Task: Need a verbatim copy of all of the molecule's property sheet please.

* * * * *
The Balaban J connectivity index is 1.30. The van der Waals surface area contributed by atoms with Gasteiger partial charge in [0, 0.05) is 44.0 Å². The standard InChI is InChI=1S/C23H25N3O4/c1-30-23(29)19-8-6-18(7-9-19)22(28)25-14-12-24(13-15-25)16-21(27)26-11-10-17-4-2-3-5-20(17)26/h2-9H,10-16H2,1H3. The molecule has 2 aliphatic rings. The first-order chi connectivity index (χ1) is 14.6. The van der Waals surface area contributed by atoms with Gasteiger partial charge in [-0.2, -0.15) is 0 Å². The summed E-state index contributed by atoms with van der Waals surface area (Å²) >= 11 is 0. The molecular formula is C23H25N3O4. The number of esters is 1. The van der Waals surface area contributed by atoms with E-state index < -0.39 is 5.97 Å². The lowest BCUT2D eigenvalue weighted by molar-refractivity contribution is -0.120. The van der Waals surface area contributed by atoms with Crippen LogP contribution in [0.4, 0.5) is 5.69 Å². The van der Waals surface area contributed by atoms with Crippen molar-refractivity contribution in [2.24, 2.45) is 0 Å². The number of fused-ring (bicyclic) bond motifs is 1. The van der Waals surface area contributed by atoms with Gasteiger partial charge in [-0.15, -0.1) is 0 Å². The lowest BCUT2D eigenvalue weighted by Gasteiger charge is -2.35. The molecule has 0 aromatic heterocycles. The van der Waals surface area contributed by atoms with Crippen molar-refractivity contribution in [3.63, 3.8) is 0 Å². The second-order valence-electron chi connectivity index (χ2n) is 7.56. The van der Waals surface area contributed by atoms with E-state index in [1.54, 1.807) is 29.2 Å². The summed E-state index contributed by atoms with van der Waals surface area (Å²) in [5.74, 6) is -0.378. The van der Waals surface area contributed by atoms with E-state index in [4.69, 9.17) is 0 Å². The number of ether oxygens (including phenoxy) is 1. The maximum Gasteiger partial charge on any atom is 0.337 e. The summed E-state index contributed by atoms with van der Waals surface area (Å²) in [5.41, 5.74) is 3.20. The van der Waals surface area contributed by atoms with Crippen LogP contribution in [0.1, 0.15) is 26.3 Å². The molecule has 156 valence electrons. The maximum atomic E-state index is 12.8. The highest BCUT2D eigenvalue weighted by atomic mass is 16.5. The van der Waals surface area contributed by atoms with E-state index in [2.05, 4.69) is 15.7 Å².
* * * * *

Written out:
The Balaban J connectivity index is 1.30. The van der Waals surface area contributed by atoms with Gasteiger partial charge in [0, 0.05) is 44.0 Å². The standard InChI is InChI=1S/C23H25N3O4/c1-30-23(29)19-8-6-18(7-9-19)22(28)25-14-12-24(13-15-25)16-21(27)26-11-10-17-4-2-3-5-20(17)26/h2-9H,10-16H2,1H3. The molecule has 2 aliphatic rings. The first-order chi connectivity index (χ1) is 14.6. The van der Waals surface area contributed by atoms with Gasteiger partial charge in [-0.2, -0.15) is 0 Å². The summed E-state index contributed by atoms with van der Waals surface area (Å²) >= 11 is 0. The molecular formula is C23H25N3O4. The number of esters is 1. The van der Waals surface area contributed by atoms with E-state index < -0.39 is 5.97 Å². The lowest BCUT2D eigenvalue weighted by molar-refractivity contribution is -0.120. The van der Waals surface area contributed by atoms with Crippen LogP contribution in [0.4, 0.5) is 5.69 Å². The van der Waals surface area contributed by atoms with Crippen molar-refractivity contribution in [2.24, 2.45) is 0 Å². The number of fused-ring (bicyclic) bond motifs is 1. The van der Waals surface area contributed by atoms with Gasteiger partial charge in [-0.15, -0.1) is 0 Å². The lowest BCUT2D eigenvalue weighted by Gasteiger charge is -2.35. The molecule has 0 aromatic heterocycles. The van der Waals surface area contributed by atoms with Crippen molar-refractivity contribution in [3.63, 3.8) is 0 Å². The second-order valence-electron chi connectivity index (χ2n) is 7.56. The van der Waals surface area contributed by atoms with E-state index in [1.54, 1.807) is 29.2 Å². The summed E-state index contributed by atoms with van der Waals surface area (Å²) in [5.74, 6) is -0.378. The van der Waals surface area contributed by atoms with E-state index in [4.69, 9.17) is 0 Å². The number of ether oxygens (including phenoxy) is 1. The maximum Gasteiger partial charge on any atom is 0.337 e. The summed E-state index contributed by atoms with van der Waals surface area (Å²) in [5.41, 5.74) is 3.20. The van der Waals surface area contributed by atoms with Crippen LogP contribution in [0.1, 0.15) is 26.3 Å². The molecule has 156 valence electrons. The maximum atomic E-state index is 12.8. The highest BCUT2D eigenvalue weighted by atomic mass is 16.5. The van der Waals surface area contributed by atoms with E-state index in [2.05, 4.69) is 15.7 Å².